Our next example is going to show how to create an Observable just like our previous example but instead of using a setTimeout we will use a setInterval to show multiple values.



import { Observable } from 'rxjs';

const interval = new Observable(observer => {
  let count = 0;
  const interval = setInterval(() => {
    observer.next(count++);
  }, 1000);

  // once we stop listening to values clear the interval
  return () => {
    clearInterval(interval);
  }
});

interval.subscribe(value => console.log(value));
// ----1----2----3---->


In this example, we have a new Observable with a setInterval. Notice we still call observer.next() to emit our value. With Observables, you can call emit() multiple times yielding multiple values. Multi-value support is the big advantage to Observables over Promises. Now since we can have long-running async tasks in our Observable like a setInterval we need to stop any tasks once we don’t care about receiving any more values. This leads us into unsubscribing from Observables.

With Observables, we can cancel them or unsubscribe from them when we no longer care about the values. To do this let’s look at the following code.



const subscription = interval.subscribe(value => console.log(value));
setTimeout(() => subscription.unsubscribe(), 3000);
// ----1----2----3---->


When we subscribe to an Observable, we get back a subscription Object. With the Subscription object we can call unsubscribe() at a later point in time. In this case, we subscribed to the Observable and got three values in three seconds. After three seconds we unsubscribe and stop receiving values. The next advantage of using RxJS is we get many utility functions called Operators to make it easy to deal with these streams of events.

RxJS Operators

Operators are special utility functions similar to array functions make it easy to transform values before subscribing to them. Let’s look at our first Operator, the map Operator.



import { map } from 'rxjs/operators';

interval.pipe(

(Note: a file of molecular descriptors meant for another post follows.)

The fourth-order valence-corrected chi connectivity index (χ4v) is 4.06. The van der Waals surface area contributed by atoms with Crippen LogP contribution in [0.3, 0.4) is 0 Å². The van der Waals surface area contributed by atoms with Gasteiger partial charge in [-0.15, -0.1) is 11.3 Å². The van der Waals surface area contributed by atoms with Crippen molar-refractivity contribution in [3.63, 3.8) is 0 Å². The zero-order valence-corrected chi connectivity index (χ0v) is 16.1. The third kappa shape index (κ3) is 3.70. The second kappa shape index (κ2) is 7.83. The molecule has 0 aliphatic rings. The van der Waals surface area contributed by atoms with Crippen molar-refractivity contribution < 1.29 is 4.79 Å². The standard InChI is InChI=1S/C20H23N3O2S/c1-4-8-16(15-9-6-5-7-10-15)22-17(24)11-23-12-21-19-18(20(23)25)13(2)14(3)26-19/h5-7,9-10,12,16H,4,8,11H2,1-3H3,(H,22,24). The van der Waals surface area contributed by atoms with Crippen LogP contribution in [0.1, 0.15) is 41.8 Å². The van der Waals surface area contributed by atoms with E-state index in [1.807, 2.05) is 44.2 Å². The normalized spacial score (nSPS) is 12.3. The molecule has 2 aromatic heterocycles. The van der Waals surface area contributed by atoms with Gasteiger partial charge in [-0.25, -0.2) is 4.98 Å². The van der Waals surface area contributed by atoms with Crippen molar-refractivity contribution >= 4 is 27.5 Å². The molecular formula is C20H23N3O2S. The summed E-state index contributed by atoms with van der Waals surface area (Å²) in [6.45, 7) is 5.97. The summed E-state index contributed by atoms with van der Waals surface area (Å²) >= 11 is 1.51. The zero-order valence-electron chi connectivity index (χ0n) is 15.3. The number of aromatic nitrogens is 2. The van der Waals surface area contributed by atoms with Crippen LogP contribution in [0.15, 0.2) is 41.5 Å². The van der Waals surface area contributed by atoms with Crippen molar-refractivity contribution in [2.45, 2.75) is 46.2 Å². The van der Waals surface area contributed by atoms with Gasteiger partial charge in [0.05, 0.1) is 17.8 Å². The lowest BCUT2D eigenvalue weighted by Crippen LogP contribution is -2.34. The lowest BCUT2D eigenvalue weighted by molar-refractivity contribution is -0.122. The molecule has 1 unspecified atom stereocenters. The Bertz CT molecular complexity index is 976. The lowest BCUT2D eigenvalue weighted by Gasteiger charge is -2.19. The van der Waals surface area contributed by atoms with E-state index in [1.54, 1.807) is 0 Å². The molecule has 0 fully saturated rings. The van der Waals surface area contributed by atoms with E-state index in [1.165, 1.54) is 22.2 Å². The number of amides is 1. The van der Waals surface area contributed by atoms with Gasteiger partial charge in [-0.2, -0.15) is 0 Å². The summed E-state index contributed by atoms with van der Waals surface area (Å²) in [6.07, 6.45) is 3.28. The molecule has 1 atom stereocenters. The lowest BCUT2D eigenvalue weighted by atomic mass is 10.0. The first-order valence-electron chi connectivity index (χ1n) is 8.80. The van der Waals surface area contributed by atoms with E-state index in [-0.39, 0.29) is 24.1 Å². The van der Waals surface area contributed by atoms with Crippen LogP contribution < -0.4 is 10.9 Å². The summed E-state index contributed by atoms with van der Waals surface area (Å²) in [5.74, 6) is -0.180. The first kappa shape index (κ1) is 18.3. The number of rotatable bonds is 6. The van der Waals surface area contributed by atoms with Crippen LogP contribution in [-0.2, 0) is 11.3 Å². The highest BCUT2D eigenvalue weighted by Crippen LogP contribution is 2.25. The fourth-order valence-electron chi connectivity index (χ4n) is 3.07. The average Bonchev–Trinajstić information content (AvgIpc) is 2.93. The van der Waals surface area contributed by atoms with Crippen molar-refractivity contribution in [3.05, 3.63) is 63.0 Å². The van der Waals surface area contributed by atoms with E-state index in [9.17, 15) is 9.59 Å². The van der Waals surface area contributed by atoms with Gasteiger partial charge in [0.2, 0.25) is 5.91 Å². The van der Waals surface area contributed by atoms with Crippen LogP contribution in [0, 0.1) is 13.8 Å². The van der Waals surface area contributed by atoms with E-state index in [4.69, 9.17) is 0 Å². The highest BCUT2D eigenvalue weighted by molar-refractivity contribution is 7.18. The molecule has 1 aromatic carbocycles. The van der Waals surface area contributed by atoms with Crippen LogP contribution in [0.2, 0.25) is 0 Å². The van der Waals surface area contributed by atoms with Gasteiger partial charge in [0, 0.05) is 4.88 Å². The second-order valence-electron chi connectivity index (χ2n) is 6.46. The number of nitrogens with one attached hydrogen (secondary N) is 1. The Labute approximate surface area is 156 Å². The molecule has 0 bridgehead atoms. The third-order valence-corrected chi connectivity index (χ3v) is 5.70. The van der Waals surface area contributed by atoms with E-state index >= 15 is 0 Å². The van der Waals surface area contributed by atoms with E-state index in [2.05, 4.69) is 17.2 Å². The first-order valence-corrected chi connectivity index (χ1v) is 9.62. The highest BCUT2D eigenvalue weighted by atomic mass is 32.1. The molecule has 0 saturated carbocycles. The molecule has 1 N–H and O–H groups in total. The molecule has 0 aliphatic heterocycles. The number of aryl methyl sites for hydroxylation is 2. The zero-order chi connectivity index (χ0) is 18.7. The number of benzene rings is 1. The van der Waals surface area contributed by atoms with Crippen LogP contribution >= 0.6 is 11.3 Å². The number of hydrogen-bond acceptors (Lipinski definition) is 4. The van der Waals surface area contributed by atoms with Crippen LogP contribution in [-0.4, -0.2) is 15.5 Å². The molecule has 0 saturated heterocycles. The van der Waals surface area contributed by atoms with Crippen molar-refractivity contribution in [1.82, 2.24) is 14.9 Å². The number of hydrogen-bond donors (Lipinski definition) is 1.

map(value => value * value)
).subscribe(value => console.log(value));

// ----1----2----3----4---->
//      map => x * x
// ----1----4----9----16--->


Using the same interval Observable we had before we call a method called .pipe. The pipe method takes one to many Operator functions. This example we are using map operator. The map operator is similar to the JavaScript array map function. With the map operator we can map over or loop over each event as it is emitted. In this example, we take the emitted value and square the value. Now the receiving consumer of our Observable gets the squared value.

Another common RxJS operator is the filter operator. The filter operator is similar to the JavaScript filter array function. Using the filter operator, we can filter out only specific values we care about.



import { map } from 'rxjs/operators';

interval.pipe(
  map(value => value * value),
  filter(value => value % 2 === 0)
).subscribe(value => console.log(value));

// ----1----2----3----4---->
//      map => x * x
// ----1----4----9----16--->
//          filter
// ---------4---------16--->


We can chain the operators together. In our example, we filter our odd numbers in our Observable stream. A use case for this could be a push notification system where the user can filter out only the notifications they care about.

Hopefully, you have learned something new and have a better understanding of how Observables work compared to Promises. If you want to learn more about Observables and a little bit of Angular, check out this NgHouston Meetup. The working code examples can be found below.